US President George Bush has no intention to carry out a military strike against Iran.
delegation is slated to hold a series of talks with American officials on Iran's nuclear weapons potential and the possibility of Israeli negotiations with Syria.
The planned marathon of meetings comes on the heels of information reaching Israel to the effect that US President George Bush has no intention to carry out a military strike against Iran. Israel is seeking to clarify the matter, particularly in light of continuing virulent anti-Israel statements by Iranian President Mahmoud Ahmadinejad and his declared intention to ignore international demands that Iran freeze its nuclear program.
The head of the United Nation's Atomic Energy Agency, Mohamed El-Baradei, stated earlier this month that there is no way to effectively limit Iran's nuclear program by means of diplomacy alone. The Iranians, he explained, are increasing their uranium enrichment and blocking access to international inspectors. At an anti-proliferation conference last week, El-Baradei suggested that Iran could develop nuclear weapons within three to eight years.
After an explosion at Iran's Natanz nuclear facility that destroyed 50 centrifuges, Iranian Vice-President Gholamreza Aghazadeh said that some equipment had been "manipulated," intimating foreign involvement. A CBS news report claimed that US intelligence agents are attempting to sabotage Iran's nuclear development by supplying it with faulty components.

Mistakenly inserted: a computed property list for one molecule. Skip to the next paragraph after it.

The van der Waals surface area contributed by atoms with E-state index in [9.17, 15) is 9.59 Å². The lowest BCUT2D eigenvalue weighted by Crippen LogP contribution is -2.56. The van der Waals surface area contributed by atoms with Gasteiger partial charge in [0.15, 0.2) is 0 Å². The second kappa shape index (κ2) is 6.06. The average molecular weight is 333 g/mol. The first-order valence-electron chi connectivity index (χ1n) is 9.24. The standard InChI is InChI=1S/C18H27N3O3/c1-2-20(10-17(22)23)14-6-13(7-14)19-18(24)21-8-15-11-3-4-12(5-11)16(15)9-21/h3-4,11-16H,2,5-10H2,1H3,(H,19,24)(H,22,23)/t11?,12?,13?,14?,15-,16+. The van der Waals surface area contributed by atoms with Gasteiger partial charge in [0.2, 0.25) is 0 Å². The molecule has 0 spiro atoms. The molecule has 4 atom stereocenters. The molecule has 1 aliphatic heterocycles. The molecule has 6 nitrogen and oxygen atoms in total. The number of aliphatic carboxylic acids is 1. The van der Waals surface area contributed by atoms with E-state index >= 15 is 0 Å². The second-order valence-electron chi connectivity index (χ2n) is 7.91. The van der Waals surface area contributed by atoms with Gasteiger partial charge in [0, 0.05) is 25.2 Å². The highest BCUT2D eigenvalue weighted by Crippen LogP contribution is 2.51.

The delegation would raise "the need to examine Syria's intentions."
In addition to the matter of Iran's nuclearization, Mofaz is to discuss with US officials the possibility of Israeli negotiations with Syria. An aide to the Transportation Minister said that the delegation would raise "the need to examine Syria's intentions" regarding Israel and regional peace efforts, especially in light of last year's war against Hizbullah terrorists in Lebanon.
Last month, US Ambassador to Israel Richard Jones said that Israel and the United States have agreed not to surprise one another regarding talks with Syria. Jones said that if Israeli leaders reached such a decision, "They'll tell us about it and we'll talk." Several months ago, Prime Minister Ehud Olmert stated that he was "examining" the seriousness of Syrian offers to negotiate.